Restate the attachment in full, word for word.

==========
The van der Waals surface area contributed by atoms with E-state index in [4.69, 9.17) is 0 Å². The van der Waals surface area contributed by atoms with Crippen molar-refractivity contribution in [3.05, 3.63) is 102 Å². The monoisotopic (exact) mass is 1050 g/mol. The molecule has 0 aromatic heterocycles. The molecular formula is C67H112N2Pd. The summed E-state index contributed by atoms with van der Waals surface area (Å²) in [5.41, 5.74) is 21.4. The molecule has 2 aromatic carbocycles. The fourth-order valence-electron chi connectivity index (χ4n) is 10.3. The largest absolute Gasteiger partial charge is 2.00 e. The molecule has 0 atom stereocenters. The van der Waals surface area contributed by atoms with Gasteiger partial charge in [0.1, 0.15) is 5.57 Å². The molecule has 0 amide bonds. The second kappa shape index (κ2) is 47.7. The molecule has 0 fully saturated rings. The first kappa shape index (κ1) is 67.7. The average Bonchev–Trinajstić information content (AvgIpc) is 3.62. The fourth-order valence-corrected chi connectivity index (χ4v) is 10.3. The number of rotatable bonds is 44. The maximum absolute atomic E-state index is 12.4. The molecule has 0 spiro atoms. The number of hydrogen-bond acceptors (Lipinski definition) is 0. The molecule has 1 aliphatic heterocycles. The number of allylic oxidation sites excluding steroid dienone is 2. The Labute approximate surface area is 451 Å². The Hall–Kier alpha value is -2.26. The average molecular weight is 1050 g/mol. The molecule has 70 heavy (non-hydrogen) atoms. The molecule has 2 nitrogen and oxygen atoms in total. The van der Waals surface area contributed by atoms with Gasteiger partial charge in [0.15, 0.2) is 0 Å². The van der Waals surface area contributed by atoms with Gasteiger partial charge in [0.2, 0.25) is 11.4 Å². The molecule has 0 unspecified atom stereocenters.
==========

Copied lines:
The van der Waals surface area contributed by atoms with E-state index in [4.69, 9.17) is 0 Å². The van der Waals surface area contributed by atoms with Crippen molar-refractivity contribution in [3.05, 3.63) is 102 Å². The monoisotopic (exact) mass is 1050 g/mol. The molecule has 0 aromatic heterocycles. The molecular formula is C67H112N2Pd. The summed E-state index contributed by atoms with van der Waals surface area (Å²) in [5.41, 5.74) is 21.4. The molecule has 2 aromatic carbocycles. The fourth-order valence-electron chi connectivity index (χ4n) is 10.3. The largest absolute Gasteiger partial charge is 2.00 e. The molecule has 0 atom stereocenters. The van der Waals surface area contributed by atoms with Gasteiger partial charge in [0.1, 0.15) is 5.57 Å². The molecule has 0 amide bonds. The second kappa shape index (κ2) is 47.7. The molecule has 0 fully saturated rings. The first kappa shape index (κ1) is 67.7. The average Bonchev–Trinajstić information content (AvgIpc) is 3.62. The fourth-order valence-corrected chi connectivity index (χ4v) is 10.3. The number of rotatable bonds is 44. The maximum absolute atomic E-state index is 12.4. The molecule has 0 spiro atoms. The number of hydrogen-bond acceptors (Lipinski definition) is 0. The molecule has 1 aliphatic heterocycles. The number of allylic oxidation sites excluding steroid dienone is 2. The Labute approximate surface area is 451 Å². The Hall–Kier alpha value is -2.26. The average molecular weight is 1050 g/mol. The molecule has 70 heavy (non-hydrogen) atoms. The molecule has 2 nitrogen and oxygen atoms in total. The van der Waals surface area contributed by atoms with Gasteiger partial charge in [0.15, 0.2) is 0 Å². The van der Waals surface area contributed by atoms with Gasteiger partial charge in [0.2, 0.25) is 11.4 Å². The molecule has 0 unspecified atom stereocenters.